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The HP Pavilion a6620f desktop PC gives you plenty of features at a price that won't leave a smoking hole in your wallet. For $570, you get a dual-core 2.5GHz Intel processor, 4GB of RAM, a low grade integrated video chip, and 500GB of hard-drive space--a solid configuration for the price. The case itself is easy on the eyes and will blend into any home-office environment, and we also like the integrated digital-audio port on the back of the chassis. Dell offers another budget computer with better features, but it doesn't have a digital-audio connection and it costs $30 more. The HP Pavilion a5520f is an acceptable budget PC for audio enthusiasts who might want a digital output, but if you use programs that display intense graphics or need the extra storage, the competition gives you a better system for a little more money.
Like many desktops in the HP Pavilion line, the tower integrates a media-card reader onto the top of the chassis for transferring files directly off a number of different card types including SD, MMC, Memory Stick Pro/Duo, Compact Flash I/II, SmartMedia, etc. A dual-layer DVD burner sits below the card reader, and under that there's an expansion bay for portable hard drives. Finally, a covered slot at the bottom hides microphone and headphone ports, two USB 2.0 ports, and a FireWire 400 port. The rear is standard for a budget PC, except HP includes ports for digital-audio out and in, something we hardly ever see in this price range. Home audio engineers might be glad to see those ports, but anyone with a digital-only display will be disappointed, because this system only has a VGA video output. Fortunately, most LCDs include the adapter you'll need; aftermarket adapters are also available for cheap.
The HP also provides a wide array of internal expansion options. You can add a secondary hard drive as well as an extra portable hard drive through the front bay. You can also put in a third-party video card or add two 1x PCI Express cards to your system. You can also squeeze in another PCI slot if you gut the inside and pull out the 56k modem. It's possible to increase the 4GB of RAM, but be prepared to sacrifice at least one gigabyte for future upgrades--all four slots are already filled with 1GB sticks.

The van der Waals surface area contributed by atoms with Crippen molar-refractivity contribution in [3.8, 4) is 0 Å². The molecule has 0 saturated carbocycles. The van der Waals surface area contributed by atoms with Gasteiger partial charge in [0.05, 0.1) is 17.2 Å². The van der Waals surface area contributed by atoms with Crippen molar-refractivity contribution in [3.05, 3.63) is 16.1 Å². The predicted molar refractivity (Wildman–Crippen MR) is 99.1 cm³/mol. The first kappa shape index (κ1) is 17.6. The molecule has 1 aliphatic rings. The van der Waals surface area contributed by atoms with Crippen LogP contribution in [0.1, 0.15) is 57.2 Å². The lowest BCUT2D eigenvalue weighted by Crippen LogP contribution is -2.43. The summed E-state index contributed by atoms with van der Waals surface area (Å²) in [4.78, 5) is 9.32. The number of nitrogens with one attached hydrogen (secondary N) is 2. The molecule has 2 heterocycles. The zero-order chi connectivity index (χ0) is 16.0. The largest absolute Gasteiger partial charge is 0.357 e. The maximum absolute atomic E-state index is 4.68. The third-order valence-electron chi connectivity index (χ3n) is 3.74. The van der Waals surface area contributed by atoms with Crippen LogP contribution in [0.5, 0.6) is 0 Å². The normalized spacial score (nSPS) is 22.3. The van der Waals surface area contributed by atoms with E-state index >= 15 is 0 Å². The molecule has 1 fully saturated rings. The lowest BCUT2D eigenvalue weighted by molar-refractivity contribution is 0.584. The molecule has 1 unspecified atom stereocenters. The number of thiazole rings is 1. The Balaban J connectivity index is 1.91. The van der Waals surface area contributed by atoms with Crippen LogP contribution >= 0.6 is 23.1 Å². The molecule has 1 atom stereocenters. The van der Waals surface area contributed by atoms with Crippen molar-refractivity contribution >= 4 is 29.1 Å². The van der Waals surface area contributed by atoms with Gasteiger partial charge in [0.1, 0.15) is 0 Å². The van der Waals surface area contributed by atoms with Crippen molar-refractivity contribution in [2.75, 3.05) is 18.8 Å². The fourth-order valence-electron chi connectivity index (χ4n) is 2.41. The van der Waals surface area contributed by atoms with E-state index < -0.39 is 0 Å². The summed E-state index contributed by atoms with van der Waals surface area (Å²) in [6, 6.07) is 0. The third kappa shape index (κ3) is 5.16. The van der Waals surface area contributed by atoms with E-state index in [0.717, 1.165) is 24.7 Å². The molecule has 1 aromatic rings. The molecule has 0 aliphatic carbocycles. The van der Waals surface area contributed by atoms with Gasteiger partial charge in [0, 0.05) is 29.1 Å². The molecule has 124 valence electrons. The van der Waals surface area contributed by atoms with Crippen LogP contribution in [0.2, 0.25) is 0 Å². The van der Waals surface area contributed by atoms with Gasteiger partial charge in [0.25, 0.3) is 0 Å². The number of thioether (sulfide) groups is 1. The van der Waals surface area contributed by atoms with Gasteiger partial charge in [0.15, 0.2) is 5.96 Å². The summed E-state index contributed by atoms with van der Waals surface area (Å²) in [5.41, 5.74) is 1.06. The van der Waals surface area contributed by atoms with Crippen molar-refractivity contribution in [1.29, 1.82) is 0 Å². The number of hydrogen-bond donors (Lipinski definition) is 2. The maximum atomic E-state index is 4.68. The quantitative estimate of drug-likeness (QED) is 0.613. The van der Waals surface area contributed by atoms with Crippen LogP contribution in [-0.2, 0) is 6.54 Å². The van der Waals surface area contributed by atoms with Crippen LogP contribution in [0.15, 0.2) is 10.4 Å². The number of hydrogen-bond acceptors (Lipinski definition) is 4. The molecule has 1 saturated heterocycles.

|HP Pavilion a6620f||Dell Inspiron 530-115B|
|CPU||2.5GHz Intel Pentium E5200 Dual Core||2.66GHz Intel E7300 Dual Core|
|Memory||4GB 832MHz DDR2 SDRAM||4GB 800MHz DDR2 SDRAM|
|Graphics||128MB (shared) Intel Graphics Media Accelerator 3100 integrated graphics chip||256MB (shared) Intel GMA 3100 integrated graphics chip|
|Hard drives||500GB, 7,20 rpm||640GB 7,200rpm|
|Optical drive||dual-layer DVD burner||dual-layer DVD burner|
|Networking||10/100 Ethernet||10/100 Ethernet|
|Operating system||Windows Vista Home Premium SP1 (64-bit)||Windows Vista Home Premium SP1 (64-bit)|
For our side-by-side comparison chart, we're using the Dell Inspiron 530-115B, another off-the-shelf Best Buy computer similar to the HP Pavilion a6620 in both price and components. The two standout differences between these computers are processor speed and hard drive space. The Inspiron's 2.66 GHz processor is slightly faster than the 2.5GHz HP, but it adds an extra 140GB of hard drive space. Both computers offer an integrated Ethernet card and have the same amount of onboard memory, but the HP gets an extra point for the aforementioned digital audio in/out. For a paltry $30 difference, we argue that the Dell offers more generally useful features for your dollar.
|Rendering multiple CPUs||Rendering single CPU|
Although both systems are faster than the rest of the computers in the lineup, the Dell emerges as the leader in all four system-speed tests. Its increased processor speed yields winning results in the iTunes and Photoshop application tests, and it even finished the multicore CineBench test faster than the HP Pavilion. We were impressed to see the Inspiron best a triple core system in its original review, so this time around, the repeat victory against a weaker competitor is no surprise.
HP backs the Pavilion a6620 with an industry-standard one-year limited warranty that covers parts and labor. Phone support is available 24-7 in addition to real-time online troubleshooting through remote service. Users can send help requests via e-mail, and HP claims all questions are usually answered within an hour. Finally, a desktop icon is already installed onto the desktop that gives one-touch access to online technical support, FAQs, downloads, and driver upgrades.
Find out more about how we test desktop systems.
HP Pavilion a6620f
Windows Vista Home Premium SP1 (64-bit); 2.5GHz Intel Pentium X2 E5200; 4GB 800MHz DDR2 SDRAM; 256MB (shared) Intel GMA 3100 integrated graphics chip; 500GB 7,200 rpm Seagate hard drive.
Dell Inspiron 530
Windows Vista Home Premium SP1; 1.8GHz Intel Pentium E2160; 2GB 667MHz DDR2 SDRAM; 128MB Nvidia GeForce 8300 GS graphics card; 320GB, 7,200 rpm hard drive.
Windows Vista Home Premium SP1 (64-bit); 2.5GHz Intel Pentium E5200 Dual Core; 4GB 800MHz DDR2 SDRAM; 256MB (shared) NVidia GeForce 7100 integrated graphics chip; 640GB 7,200rpm hard drive.
Acer Aspire X3200
Windows Vista Home Premium SP1 (64-bit); 2.1GHz AMD Phenom X3 8400; 4GB 800MHz DDR2 SDRAM; 256MB (shared) Nvidia GeForce 8200 integrated graphics chip; 320GB 7,200rpm Western Digital hard drive.
HP Pavilion Slimline s3500f
Windows Vista Home Premium SP1 (64-bit); 2.8GHz AMD Athlon X2 5400+; 4GB 800MHz DDR2 SDRAM; 128MB (shared) Nvidia GeForce 6150 SE; 500GB 7,200 rpm Seagate hard drive.